Leading From LinkedIn: CEOs on Social Media

Leading From LinkedIn: CEOs on Social Media

In 2021, LinkedIn topped out at over 675 million users worldwide. 

As a social network, it’s behind some of the others: in the same period of time, Instagram registered over 1,074 million users, Facebook claimed 2.91 billion, and TikTok increased by 45% to 1 billion users

Per month. 

LinkedIn can’t compete on a reach front with other social networks. It’s also one of the more complicated social networks to get right: a fully professional, some-holds-barred social media platform where the rules of getting any kind of traction rely on using LinkedIn in a certain way and making a conscious effort to use it often. 

For businesses, this could be too much time to invest in a social media network with no apparent return on investment. 

It isn’t. 

Your business leaders should be on LinkedIn. As a social network for professionals, it does what Facebook, Instagram, and Tiktok can’t really claim to do: create a space where you can talk business. 

How to make LinkedIn work for you

One of the biggest reasons people avoid LinkedIn is because they’re happy in the job that they have. 

That’s great. 

But it shouldn’t keep you from using LinkedIn. 

LinkedIn is more than just somewhere to put your CV and scroll through job-listings when your day at work makes you question why you stay with your company. If you’re in a key position at your organisation – CEO, CFO, business manager, marketing manager, director of sales; any management position – having a well-put-together LinkedIn profile is the best thing you can do for your organisation.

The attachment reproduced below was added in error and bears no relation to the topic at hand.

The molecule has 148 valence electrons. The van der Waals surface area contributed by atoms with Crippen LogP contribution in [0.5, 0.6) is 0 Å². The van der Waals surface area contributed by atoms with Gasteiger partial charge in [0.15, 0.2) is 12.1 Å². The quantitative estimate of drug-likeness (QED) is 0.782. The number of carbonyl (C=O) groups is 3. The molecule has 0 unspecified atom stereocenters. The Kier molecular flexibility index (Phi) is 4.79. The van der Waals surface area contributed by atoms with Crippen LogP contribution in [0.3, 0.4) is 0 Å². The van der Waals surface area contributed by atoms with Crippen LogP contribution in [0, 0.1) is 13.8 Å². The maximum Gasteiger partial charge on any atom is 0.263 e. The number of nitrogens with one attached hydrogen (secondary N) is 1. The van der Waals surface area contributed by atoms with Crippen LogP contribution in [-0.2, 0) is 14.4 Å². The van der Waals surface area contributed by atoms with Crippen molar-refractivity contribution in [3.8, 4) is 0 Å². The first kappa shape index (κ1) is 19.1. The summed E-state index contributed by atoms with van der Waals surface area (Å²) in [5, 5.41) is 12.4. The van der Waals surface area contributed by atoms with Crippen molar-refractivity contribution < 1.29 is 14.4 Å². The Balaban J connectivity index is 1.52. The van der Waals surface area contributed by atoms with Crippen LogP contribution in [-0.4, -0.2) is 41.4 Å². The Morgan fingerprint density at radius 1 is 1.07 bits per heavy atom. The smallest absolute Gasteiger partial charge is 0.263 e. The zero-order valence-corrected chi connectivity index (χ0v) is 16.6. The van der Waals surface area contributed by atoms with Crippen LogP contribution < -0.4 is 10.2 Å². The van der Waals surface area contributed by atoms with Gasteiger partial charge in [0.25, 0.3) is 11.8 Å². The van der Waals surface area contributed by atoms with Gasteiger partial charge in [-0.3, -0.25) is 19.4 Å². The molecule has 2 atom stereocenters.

Here’s why. 

LinkedIn for Business

LinkedIn has one of the best buyer-marketer relationships for social media networks. 

The audience you want to talk to is on LinkedIn. 

And the only way to communicate with that audience is by using LinkedIn as a key leader in your organisation. 

Lead(ership) by Example

If anyone is looking you up on LinkedIn, something you’ve said or done has made an impact.

Keep that in mind when you’re building your profile. People in leadership positions are going to be the first profiles potential customers and clients look up, so making sure that your profile is up to date, active, and shows the best side of your company is the first step you need to undertake. 

There’s more. 

Curate what you talk about. 

We say this for every social media, but on LinkedIn, having even a basic idea of what conversations you’re going to reply to, what you’re going to post, and how you’re going to have those conversations needs to be laid out before a profile is made. 

Potential clients are on LinkedIn. They’re looking for companies to do business with; companies that align with their values and opinions on what’s going on in any given industry. 

They’re looking for thought leaders. 

Building your profile on LinkedIn isn’t the same as building your profile on any social media. 

The people who are on LinkedIn want to know about what you stand for, what your business is, how your company handles a crisis, what your employees think of the way you do business. 

It’s vital that you give them that information. 

Executives who use LinkedIn have an unmitigated control over the sort of message they can put out about their company, while simultaneously allowing people a deeper look and a better understanding of what their company is and what it stands for. 

LinkedIn Leadership: Case Studies

Richard-Muscat Azzopardi, CEO at Switch Digital 

Our CEO, Rik, made a lockdown mission to try and understand how to lead effectively on LinkedIn.